manufactured in clandestine labs using commonly available
ingredients, like pseudoephedrine, which is found in
over-the-counter cold medication. "This is a bad drug,'' Burns
On a national level, Burns said, the United
States has clamped down on large shipments of pseudoephedrine from
Canada and is helping local communities through federal funding of
law enforcement programs like the High Intensity Drug Trafficking
Area. Yellowstone County and four other Montana counties are in the
Rocky Mountain HIDTA.
Law enforcement, prevention, education and
treatment are needed to fight meth use, he said. Communities have to
become involved and people have to intervene, he said. People are so
polite in this society they are reluctant to intervene. "If you want
to save someone's life, step in and intervene,'' he said.
By Bob Curley
Budget cuts and federal funding rules have put a number of states in
jeopardy of being penalized millions of dollars from their
all-important federal block grant allocations -- a double-whammy
that state officials say could seriously impair their ability to
provide addiction services.
Under the rules governing the $2-billion federal
Substance Abuse Prevention and Treatment Block
Grant (SAPT), states are penalized if
they fail the keep addiction spending levels within three percent of
what they have spent, on average, during the previous two fiscal
years. For each dollar the state falls short of the block grant's
Maintenance of Effort (MOE) target, they risk losing a dollar of
The Massachusetts state budget for FY2003, for example, fell $9.1
million short of what the state spent over the previous two years,
meaning the state also could lose an additional $9.1 million in SAPT
block-grant funds. Texas faces a possible $10-million penalty for
FY2003 because of a budget recission ordered by the state
legislature. California officials, meanwhile, worry that they will
face MOE problems of their own if the state legislature does not
support renewal of the $120 million in treatment spending authorized
by voters under Proposition 36.
Designed to Protect
The MOE requirement was put into place to prevent states from
substituting federal money for state funds spent on addiction
services. Since all states receive a share of block grant funds, any
money withheld from those who fail to meet their MOE requirements
would be redistributed to the other states.
During the past two years, at least four states -- Massachusetts,
Iowa, Texas, and South Carolina -- have formally requested waivers
of the block-grant penalties from the Substance Abuse and Mental
Health Services Administration (SAMHSA). Waivers can only be granted
if the secretary of the Department of Health and Human Services
determines that the state has suffered "extraordinary economic
conditions," defined as a financial crisis in which state tax
revenues decline significantly and either unemployment rises or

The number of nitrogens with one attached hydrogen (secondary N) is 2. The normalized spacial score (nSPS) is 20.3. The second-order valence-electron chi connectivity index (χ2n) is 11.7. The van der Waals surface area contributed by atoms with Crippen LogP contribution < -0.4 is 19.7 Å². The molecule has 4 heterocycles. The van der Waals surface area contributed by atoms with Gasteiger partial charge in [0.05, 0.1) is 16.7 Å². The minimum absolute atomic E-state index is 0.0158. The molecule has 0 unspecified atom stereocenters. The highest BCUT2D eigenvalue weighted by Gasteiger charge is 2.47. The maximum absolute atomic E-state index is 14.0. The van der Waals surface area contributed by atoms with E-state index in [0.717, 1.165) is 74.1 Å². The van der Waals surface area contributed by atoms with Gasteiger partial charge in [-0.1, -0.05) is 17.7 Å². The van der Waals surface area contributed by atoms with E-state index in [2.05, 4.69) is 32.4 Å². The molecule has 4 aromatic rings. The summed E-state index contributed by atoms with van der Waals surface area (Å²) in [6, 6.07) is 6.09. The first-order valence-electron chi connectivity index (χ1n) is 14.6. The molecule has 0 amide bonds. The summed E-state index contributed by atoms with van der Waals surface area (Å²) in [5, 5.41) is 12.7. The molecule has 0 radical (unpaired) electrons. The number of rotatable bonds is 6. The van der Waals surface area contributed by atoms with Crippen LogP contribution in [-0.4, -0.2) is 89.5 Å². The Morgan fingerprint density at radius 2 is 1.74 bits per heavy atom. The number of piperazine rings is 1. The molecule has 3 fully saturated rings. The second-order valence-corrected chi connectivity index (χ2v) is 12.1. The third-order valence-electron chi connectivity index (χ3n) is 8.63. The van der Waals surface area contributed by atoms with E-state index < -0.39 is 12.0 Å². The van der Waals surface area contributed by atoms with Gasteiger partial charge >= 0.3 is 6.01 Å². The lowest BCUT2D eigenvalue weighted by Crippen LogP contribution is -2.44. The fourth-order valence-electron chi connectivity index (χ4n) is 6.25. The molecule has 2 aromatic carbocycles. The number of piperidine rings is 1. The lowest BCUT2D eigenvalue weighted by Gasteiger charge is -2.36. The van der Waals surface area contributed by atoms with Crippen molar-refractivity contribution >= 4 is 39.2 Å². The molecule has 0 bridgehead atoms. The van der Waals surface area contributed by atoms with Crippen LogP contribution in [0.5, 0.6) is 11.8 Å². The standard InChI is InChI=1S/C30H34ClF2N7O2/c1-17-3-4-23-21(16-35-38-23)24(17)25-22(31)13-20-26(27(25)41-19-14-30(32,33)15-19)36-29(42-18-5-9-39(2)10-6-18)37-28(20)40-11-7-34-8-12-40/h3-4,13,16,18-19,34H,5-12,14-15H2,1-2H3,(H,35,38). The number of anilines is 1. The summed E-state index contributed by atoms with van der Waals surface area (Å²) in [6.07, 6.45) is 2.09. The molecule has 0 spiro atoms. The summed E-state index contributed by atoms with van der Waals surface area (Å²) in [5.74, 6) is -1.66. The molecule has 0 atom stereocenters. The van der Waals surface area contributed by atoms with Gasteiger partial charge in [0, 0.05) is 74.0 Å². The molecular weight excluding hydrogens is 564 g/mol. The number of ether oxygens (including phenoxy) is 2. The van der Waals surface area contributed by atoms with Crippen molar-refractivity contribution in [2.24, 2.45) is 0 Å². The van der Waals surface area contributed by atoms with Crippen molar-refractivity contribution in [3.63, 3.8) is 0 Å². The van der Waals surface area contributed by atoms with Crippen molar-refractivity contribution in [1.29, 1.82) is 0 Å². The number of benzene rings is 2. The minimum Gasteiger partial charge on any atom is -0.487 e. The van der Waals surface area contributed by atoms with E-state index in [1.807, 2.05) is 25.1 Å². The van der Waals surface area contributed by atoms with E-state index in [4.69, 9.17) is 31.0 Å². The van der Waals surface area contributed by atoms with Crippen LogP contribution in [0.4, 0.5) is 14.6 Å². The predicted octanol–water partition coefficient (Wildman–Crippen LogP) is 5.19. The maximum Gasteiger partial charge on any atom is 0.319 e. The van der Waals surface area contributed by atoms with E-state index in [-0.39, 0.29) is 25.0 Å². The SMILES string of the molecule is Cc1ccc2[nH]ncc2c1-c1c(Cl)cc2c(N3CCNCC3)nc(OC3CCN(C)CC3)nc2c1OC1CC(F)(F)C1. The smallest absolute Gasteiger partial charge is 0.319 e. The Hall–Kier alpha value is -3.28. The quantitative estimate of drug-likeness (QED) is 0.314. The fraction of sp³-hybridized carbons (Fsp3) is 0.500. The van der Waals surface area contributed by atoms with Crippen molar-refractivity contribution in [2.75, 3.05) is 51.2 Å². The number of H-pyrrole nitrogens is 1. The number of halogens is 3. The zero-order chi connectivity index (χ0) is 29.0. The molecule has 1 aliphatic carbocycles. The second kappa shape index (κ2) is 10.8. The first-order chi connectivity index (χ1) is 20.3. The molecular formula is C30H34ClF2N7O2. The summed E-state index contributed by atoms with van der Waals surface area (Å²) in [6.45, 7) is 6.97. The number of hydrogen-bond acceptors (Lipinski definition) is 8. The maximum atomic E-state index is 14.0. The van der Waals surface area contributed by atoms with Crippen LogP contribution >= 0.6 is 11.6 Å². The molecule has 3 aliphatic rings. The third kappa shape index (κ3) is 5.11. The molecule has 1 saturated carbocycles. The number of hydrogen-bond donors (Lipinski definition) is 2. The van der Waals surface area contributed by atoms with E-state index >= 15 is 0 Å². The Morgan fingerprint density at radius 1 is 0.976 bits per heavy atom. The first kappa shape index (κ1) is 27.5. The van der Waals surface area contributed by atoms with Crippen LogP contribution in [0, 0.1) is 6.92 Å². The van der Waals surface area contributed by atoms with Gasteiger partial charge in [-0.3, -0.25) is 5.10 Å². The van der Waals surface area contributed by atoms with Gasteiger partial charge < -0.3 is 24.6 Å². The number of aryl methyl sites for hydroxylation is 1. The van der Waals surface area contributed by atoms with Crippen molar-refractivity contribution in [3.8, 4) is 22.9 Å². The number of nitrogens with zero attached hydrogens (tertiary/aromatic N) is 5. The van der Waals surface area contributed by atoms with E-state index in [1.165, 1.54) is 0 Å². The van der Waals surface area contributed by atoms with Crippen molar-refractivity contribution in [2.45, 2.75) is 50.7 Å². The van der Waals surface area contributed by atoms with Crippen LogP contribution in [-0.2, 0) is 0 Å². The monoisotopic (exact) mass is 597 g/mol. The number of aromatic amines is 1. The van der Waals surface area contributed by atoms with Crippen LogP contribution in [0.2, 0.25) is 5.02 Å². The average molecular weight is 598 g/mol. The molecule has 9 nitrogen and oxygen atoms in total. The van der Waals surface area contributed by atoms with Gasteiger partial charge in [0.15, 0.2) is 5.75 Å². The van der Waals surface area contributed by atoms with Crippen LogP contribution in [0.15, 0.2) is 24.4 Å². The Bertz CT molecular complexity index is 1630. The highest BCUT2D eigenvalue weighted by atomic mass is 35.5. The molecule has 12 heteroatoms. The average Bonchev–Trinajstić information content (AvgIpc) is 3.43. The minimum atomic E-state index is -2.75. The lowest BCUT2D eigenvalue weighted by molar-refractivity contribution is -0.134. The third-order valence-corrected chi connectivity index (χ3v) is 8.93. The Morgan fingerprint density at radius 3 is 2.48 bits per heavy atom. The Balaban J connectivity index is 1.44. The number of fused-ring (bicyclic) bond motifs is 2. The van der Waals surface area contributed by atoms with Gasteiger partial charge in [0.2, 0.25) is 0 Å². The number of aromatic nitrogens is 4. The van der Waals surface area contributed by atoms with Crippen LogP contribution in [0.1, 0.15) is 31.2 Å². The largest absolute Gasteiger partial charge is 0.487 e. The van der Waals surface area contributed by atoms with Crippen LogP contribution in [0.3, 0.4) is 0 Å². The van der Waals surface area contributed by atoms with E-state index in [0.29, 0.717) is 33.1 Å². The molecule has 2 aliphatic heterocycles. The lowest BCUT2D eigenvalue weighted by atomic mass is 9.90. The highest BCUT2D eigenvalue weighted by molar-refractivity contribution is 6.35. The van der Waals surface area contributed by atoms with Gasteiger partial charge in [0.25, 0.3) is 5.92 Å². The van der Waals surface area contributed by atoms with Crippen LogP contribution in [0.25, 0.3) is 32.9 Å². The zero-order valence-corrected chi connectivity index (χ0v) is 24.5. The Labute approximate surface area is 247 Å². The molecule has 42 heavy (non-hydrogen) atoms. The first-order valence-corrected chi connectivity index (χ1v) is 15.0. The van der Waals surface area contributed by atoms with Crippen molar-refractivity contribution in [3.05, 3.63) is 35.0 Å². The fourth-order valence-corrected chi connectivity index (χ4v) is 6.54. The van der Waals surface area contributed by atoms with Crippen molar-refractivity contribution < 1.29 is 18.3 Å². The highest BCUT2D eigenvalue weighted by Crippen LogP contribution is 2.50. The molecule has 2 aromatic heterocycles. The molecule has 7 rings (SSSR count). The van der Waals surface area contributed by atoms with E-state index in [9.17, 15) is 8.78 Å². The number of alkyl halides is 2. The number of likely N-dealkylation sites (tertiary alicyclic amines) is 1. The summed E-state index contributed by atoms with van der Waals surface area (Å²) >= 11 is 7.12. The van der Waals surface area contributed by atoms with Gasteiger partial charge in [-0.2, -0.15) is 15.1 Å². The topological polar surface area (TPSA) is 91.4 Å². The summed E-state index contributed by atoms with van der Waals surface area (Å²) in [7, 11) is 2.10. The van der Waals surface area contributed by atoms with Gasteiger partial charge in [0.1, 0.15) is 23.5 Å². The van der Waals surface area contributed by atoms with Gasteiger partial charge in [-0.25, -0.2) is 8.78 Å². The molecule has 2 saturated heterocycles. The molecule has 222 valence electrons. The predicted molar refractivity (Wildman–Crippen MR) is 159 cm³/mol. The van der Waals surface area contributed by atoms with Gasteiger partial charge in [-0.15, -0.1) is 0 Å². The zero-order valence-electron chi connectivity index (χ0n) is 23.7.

In response to a Freedom of Information Act (FOIA) request submitted
by Join Together seeking all waiver requests submitted by states
within the past five years, SAMHSA provided documentation of waiver
requests submitted by South Carolina in September 2002 seeking
relief for the FY2002 block grant; by Massachusetts in December
2002, also seeking a waiver for FY02; and by Iowa in November 2003,
seeking a waiver for FY2003.
Subsequently, Join Together learned that the state of Texas also had
submitted a waiver request to SAMHSA for FY03, and that
Massachusetts is seeking a second waiver, for FY03, as well. Other
federal documents obtained by Join Together indicate that as many as
eight states have had their budgets cut to the point where their
federal block-grant dollars are in jeopardy.
Mark Weber, a spokesperson for SAMHSA, said the number of waiver
applications received by the agency "waxes and wanes" from year to
year, but said there "hasn't been a huge spike" in waiver requests
since 2001. Weber described "a handful" of states that have had MOE
difficulties, but SAMHSA would not provide Join Together with the
exact number of states that the agency has been communicating with
regarding budgetary and MOE issues.
"It certainly has been an issue in a number of states," said Paul
Samuels, director of the Legal Action Center, which provides legal
services and other support to groups like the State Associations of
Addiction Services, whose members rely on the block grant as a
primary funding source. "There have been a number of states that
have contemplated or implemented cuts to addiction services, and in
those cases MOE becomes a big issue."
SAMHSA's response to the waiver requests has been mixed: in April
2003, waivers were granted to South Carolina for an MOE shortfall of
$1.76 million and to Massachusetts for a $4.63 million shortfall,
and Iowa was granted a waiver for a $380,000 shortfall in January,
In its FY02 request, Massachusetts successfully argued that the
shortfall was due to "reduced revenue during this mild recession as
well as aftereffects following the events of Sept. 11, 2001," and
said that addiction services had not been singled out during